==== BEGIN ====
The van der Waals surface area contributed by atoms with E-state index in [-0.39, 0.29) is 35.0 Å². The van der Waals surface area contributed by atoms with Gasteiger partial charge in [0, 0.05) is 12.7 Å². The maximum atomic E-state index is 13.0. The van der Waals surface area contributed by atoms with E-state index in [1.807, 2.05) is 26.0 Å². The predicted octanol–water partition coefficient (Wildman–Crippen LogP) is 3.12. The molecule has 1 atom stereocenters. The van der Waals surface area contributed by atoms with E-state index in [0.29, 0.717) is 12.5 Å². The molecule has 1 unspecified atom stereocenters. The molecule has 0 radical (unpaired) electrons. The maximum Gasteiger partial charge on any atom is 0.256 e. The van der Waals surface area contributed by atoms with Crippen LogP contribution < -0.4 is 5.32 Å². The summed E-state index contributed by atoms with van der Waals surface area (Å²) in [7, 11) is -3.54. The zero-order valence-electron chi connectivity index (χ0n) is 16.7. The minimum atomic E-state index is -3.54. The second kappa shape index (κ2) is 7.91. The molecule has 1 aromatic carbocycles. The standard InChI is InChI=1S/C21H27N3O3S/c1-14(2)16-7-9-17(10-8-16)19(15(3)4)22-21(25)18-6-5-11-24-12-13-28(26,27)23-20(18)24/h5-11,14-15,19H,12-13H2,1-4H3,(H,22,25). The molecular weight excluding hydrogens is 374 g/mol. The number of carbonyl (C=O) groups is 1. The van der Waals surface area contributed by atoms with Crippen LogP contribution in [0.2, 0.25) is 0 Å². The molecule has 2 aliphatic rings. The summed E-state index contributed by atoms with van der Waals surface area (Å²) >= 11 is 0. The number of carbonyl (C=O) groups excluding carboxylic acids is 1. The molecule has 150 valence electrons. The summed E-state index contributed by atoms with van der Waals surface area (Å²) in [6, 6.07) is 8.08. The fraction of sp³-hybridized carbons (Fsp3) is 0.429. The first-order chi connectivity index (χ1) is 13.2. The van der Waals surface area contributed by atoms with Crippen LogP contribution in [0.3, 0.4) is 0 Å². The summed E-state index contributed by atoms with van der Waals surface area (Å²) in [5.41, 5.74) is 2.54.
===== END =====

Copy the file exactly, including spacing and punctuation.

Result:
The van der Waals surface area contributed by atoms with E-state index in [-0.39, 0.29) is 35.0 Å². The van der Waals surface area contributed by atoms with Gasteiger partial charge in [0, 0.05) is 12.7 Å². The maximum atomic E-state index is 13.0. The van der Waals surface area contributed by atoms with E-state index in [1.807, 2.05) is 26.0 Å². The predicted octanol–water partition coefficient (Wildman–Crippen LogP) is 3.12. The molecule has 1 atom stereocenters. The van der Waals surface area contributed by atoms with E-state index in [0.29, 0.717) is 12.5 Å². The molecule has 1 unspecified atom stereocenters. The molecule has 0 radical (unpaired) electrons. The maximum Gasteiger partial charge on any atom is 0.256 e. The van der Waals surface area contributed by atoms with Crippen LogP contribution < -0.4 is 5.32 Å². The summed E-state index contributed by atoms with van der Waals surface area (Å²) in [7, 11) is -3.54. The zero-order valence-electron chi connectivity index (χ0n) is 16.7. The minimum atomic E-state index is -3.54. The second kappa shape index (κ2) is 7.91. The molecule has 1 aromatic carbocycles. The standard InChI is InChI=1S/C21H27N3O3S/c1-14(2)16-7-9-17(10-8-16)19(15(3)4)22-21(25)18-6-5-11-24-12-13-28(26,27)23-20(18)24/h5-11,14-15,19H,12-13H2,1-4H3,(H,22,25). The molecular weight excluding hydrogens is 374 g/mol. The number of carbonyl (C=O) groups is 1. The van der Waals surface area contributed by atoms with Crippen LogP contribution in [0.2, 0.25) is 0 Å². The molecule has 2 aliphatic rings. The summed E-state index contributed by atoms with van der Waals surface area (Å²) >= 11 is 0. The number of carbonyl (C=O) groups excluding carboxylic acids is 1. The molecule has 150 valence electrons. The summed E-state index contributed by atoms with van der Waals surface area (Å²) in [6, 6.07) is 8.08. The fraction of sp³-hybridized carbons (Fsp3) is 0.429. The first-order chi connectivity index (χ1) is 13.2. The van der Waals surface area contributed by atoms with Crippen LogP contribution in [0.3, 0.4) is 0 Å². The summed E-state index contributed by atoms with van der Waals surface area (Å²) in [5.41, 5.74) is 2.54.